The Biden administration is looking to increase the number of deportation flights carrying illegal immigrants to Venezuela, as migrant numbers have broken records at the southern border – and it is unclear when a deal can be reached on border security in Washington.
In a call with reporters on Tuesday evening, senior administration officials said they commended Mexico for beginning deportation flights to Venezuela in the last week, which echoes a similar move by the U.S. to begin flights to Mexico in October.
The move comes as U.S. and Mexican officials met last week to discuss the migration challenges facing the two countries, a meeting that officials described as productive, but that drew scrutiny from Republicans for the inclusion of talks about the “benefits” of “regularizing” illegal immigrants already in the country.
Officials on Tuesday said that Mexico has taken “enhanced enforcement operations” to decongest the border region, which will allow ports of entry to re-open on Thursday at locations in Eagle Pass, Texas, San Ysidro, California, Lukeville, Arizona and Nogales, Arizona.
Officials said they had seen increased enforcement in Mexico, leading to a decrease in encounters in recent days, as well as increased security on trains to stop migrants using them to head to the border.
“We’ve seen Mexico really step up in terms of taking actions, and so that’s been greatly appreciated,” one official said.
However, any drop in encounters comes after December shattered records for migrant encounters, with Customs and Border Protection (CBP) sources telling Fox News that there were over 302,000 encounters – which includes illegal immigrants and migrants appearing at ports of entry. The previous record was set in September, when there were 269,000 encounters.
That comes at the end of a calamitous year at the border, which saw daily records broken repeatedly and an FY 23 which broke the all-time record for yearly encounters with 2.4 million encounters.
It’s led to enormous political pressure on the Biden administration from not only Republicans but also state and local Democratic officials who have seen migrants flooding into cities like New York, Chicago and Denver. There, mayors have demanded more funding and more federal action.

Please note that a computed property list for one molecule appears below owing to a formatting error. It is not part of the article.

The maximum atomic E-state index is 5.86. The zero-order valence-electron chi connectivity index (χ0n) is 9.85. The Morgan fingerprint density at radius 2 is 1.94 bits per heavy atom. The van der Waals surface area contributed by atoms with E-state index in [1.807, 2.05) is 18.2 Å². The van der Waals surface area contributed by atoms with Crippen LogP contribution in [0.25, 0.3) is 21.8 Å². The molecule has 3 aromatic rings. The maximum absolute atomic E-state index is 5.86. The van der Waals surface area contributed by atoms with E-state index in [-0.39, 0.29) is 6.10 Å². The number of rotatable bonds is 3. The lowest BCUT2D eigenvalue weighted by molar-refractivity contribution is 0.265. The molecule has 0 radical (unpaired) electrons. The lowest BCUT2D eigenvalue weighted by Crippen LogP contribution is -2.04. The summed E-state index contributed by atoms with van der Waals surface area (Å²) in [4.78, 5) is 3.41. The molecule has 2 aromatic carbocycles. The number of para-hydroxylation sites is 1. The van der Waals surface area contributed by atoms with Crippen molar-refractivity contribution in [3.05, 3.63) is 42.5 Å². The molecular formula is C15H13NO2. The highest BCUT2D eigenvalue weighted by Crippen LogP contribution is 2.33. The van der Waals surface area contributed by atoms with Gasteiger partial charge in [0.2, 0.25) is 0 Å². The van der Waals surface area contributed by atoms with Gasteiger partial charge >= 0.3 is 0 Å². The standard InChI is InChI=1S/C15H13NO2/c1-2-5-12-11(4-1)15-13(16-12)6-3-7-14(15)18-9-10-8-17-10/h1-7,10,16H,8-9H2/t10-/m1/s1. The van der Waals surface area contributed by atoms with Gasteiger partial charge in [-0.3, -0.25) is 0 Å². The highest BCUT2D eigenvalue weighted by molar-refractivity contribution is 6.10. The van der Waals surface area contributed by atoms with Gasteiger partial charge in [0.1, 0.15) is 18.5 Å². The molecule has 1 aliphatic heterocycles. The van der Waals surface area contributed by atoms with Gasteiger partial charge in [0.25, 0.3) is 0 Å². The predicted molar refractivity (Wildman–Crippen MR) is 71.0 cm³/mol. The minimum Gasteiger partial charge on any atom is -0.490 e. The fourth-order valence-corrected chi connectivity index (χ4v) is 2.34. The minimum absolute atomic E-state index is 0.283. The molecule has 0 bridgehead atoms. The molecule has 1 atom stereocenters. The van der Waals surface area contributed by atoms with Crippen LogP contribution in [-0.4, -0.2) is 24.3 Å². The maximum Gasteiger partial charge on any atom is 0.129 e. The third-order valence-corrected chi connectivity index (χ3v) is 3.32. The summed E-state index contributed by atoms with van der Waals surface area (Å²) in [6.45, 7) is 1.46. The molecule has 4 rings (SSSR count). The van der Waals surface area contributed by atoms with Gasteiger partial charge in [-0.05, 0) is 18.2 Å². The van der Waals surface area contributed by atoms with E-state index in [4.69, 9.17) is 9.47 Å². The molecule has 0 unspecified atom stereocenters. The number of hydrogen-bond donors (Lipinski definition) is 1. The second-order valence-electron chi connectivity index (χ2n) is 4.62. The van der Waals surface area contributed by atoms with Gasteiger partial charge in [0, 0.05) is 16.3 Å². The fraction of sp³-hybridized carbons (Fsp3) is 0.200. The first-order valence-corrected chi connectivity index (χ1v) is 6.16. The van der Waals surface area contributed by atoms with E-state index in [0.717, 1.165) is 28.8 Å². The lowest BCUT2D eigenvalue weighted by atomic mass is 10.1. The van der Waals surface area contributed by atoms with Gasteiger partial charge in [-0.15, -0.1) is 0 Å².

Republicans have blamed the crisis on the administration’s policies and called on it to impose stricter limits on asylum and limit the use of humanitarian parole. A supplemental funding request containing aid for the border as well as Ukraine and Israel is currently being held up as lawmakers try to come to an agreement. Any limits on asylum are likely to face fierce opposition from left-wing Democrats.
The administration has dismissed the Republican narrative that it has fueled the crisis with “open border” policies. Officials have said they are increasing consequences for illegal entry, while also expanding “lawful migration pathways” and on Tuesday said it has conducted more than 460,000 returns of illegal immigrants since Title 42 ended in May, more removals than in all of FY 19.
One official on Tuesday said that “we do have the intention of ramping up repatriation flights to Venezuela” and that the administration sees it as a “critical part” of the broader immigration strategy.
“It’s an important deterrent,” they said.
On the ongoing talks with Congress about the supplemental funding request, which includes $14 billion for the border, the administration struck an optimistic tone.
“Our negotiations with the Senate continued over the holidays, and we continue to be encouraged by the progress being made. And while we are not there yet, we believe we are moving in the right direction,” one official said.
Fox News’ Bill Melugin and Griff Jenkins contributed to this report.
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